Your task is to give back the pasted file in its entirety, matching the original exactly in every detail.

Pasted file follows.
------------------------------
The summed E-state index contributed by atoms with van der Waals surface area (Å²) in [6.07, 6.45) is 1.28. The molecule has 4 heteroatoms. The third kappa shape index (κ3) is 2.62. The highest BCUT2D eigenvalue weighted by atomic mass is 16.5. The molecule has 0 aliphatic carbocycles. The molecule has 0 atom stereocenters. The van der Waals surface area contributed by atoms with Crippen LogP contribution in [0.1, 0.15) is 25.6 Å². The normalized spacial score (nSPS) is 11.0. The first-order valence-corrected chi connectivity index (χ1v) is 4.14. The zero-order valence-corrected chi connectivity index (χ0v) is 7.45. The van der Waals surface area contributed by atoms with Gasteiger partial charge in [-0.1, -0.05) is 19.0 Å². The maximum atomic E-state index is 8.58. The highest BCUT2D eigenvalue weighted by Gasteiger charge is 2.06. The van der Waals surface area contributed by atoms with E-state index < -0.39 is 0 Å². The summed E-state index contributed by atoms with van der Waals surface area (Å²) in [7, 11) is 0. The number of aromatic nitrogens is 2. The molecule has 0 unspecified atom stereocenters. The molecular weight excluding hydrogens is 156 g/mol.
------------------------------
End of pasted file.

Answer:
The summed E-state index contributed by atoms with van der Waals surface area (Å²) in [6.07, 6.45) is 1.28. The molecule has 4 heteroatoms. The third kappa shape index (κ3) is 2.62. The highest BCUT2D eigenvalue weighted by atomic mass is 16.5. The molecule has 0 aliphatic carbocycles. The molecule has 0 atom stereocenters. The van der Waals surface area contributed by atoms with Crippen LogP contribution in [0.1, 0.15) is 25.6 Å². The normalized spacial score (nSPS) is 11.0. The first-order valence-corrected chi connectivity index (χ1v) is 4.14. The zero-order valence-corrected chi connectivity index (χ0v) is 7.45. The van der Waals surface area contributed by atoms with Gasteiger partial charge in [-0.1, -0.05) is 19.0 Å². The maximum atomic E-state index is 8.58. The highest BCUT2D eigenvalue weighted by Gasteiger charge is 2.06. The van der Waals surface area contributed by atoms with E-state index < -0.39 is 0 Å². The summed E-state index contributed by atoms with van der Waals surface area (Å²) in [7, 11) is 0. The number of aromatic nitrogens is 2. The molecule has 0 unspecified atom stereocenters. The molecular weight excluding hydrogens is 156 g/mol.